Salt water from sea level rise threatens America's earliest farms

Signal of change / Salt water from sea level rise threatens America's earliest farms

By Ella-Louise Micallef / 04 Mar 2018

The lower eastern shore of Maryland has been home to some of America’s oldest farms, however the area is now under threat. Rising sea-levels near Chesapeake Bay, combined with the subsiding ground, has resulted in salt water making its way into the soil of these historic farms. One farmer has already had to abandon his 30 acre plot, as he is no longer able to grow corn on it. “The soil salt content is six to seven parts per thousand. Corn, typically, won’t grow once salt is more than 0.8 parts per thousand,” says Keryn Gedan, a wetland ecologist.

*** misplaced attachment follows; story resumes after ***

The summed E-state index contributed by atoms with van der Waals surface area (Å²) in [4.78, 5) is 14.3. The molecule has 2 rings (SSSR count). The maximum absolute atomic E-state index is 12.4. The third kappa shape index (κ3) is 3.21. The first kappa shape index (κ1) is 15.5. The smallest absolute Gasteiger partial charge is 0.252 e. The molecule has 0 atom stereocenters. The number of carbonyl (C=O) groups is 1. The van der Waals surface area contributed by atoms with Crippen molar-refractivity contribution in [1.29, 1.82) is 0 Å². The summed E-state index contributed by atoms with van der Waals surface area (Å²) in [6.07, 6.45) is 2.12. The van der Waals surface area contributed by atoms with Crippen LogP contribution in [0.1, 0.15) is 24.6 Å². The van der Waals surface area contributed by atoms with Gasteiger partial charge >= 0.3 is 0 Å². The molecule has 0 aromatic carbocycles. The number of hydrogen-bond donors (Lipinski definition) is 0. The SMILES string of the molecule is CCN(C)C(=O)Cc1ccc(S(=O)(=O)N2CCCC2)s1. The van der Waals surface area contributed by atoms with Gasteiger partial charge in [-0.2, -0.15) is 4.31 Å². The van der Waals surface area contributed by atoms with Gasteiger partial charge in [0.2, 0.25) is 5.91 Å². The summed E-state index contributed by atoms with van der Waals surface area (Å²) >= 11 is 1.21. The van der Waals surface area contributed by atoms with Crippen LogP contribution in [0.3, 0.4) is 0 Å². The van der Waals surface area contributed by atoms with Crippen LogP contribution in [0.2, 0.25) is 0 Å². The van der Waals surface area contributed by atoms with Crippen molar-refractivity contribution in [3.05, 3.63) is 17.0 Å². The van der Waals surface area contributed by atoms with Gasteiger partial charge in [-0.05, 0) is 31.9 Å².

So what?

Currently the full extent of the Chesapeake Bay area’s salt problem is unknown, as state and federal agencies have just begun investigating the issue.  However, with limited ability to predict where the salt will move, it makes it near impossible to attempt to adapt and preserve the remaining farmland.  

Sources

https://www.theatlantic.com/science/archive/2018/03/maryland-salt-farms/554663/

What might the implications of this be? What related signals of change have you seen?

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